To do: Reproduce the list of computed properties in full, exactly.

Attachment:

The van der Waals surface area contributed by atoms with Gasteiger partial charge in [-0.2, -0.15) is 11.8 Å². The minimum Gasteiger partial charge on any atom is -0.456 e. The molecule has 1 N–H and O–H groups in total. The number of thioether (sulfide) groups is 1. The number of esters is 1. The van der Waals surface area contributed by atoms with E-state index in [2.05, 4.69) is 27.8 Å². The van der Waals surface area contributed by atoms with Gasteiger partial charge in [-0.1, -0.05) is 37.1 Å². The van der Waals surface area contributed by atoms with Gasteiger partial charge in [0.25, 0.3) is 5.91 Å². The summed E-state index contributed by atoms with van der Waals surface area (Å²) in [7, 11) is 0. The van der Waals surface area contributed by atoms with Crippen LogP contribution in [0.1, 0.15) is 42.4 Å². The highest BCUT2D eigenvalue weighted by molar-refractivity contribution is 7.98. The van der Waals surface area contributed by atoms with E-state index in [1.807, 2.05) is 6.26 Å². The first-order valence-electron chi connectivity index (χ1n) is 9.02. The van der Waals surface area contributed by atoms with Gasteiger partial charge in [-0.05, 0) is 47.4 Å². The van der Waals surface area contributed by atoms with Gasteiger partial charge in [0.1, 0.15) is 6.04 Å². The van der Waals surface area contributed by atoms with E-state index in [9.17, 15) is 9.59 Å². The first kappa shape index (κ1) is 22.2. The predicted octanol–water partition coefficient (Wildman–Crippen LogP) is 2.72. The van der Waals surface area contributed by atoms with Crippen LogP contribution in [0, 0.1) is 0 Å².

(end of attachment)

The van der Waals surface area contributed by atoms with Gasteiger partial charge in [-0.2, -0.15) is 11.8 Å². The minimum Gasteiger partial charge on any atom is -0.456 e. The molecule has 1 N–H and O–H groups in total. The number of thioether (sulfide) groups is 1. The number of esters is 1. The van der Waals surface area contributed by atoms with E-state index in [2.05, 4.69) is 27.8 Å². The van der Waals surface area contributed by atoms with Gasteiger partial charge in [-0.1, -0.05) is 37.1 Å². The van der Waals surface area contributed by atoms with Gasteiger partial charge in [0.25, 0.3) is 5.91 Å². The summed E-state index contributed by atoms with van der Waals surface area (Å²) in [7, 11) is 0. The van der Waals surface area contributed by atoms with Crippen LogP contribution in [0.1, 0.15) is 42.4 Å². The highest BCUT2D eigenvalue weighted by molar-refractivity contribution is 7.98. The van der Waals surface area contributed by atoms with E-state index in [1.807, 2.05) is 6.26 Å². The first-order valence-electron chi connectivity index (χ1n) is 9.02. The van der Waals surface area contributed by atoms with Gasteiger partial charge in [-0.05, 0) is 47.4 Å². The van der Waals surface area contributed by atoms with Gasteiger partial charge in [0.1, 0.15) is 6.04 Å². The van der Waals surface area contributed by atoms with E-state index in [9.17, 15) is 9.59 Å². The first kappa shape index (κ1) is 22.2. The predicted octanol–water partition coefficient (Wildman–Crippen LogP) is 2.72. The van der Waals surface area contributed by atoms with Crippen LogP contribution in [0, 0.1) is 0 Å².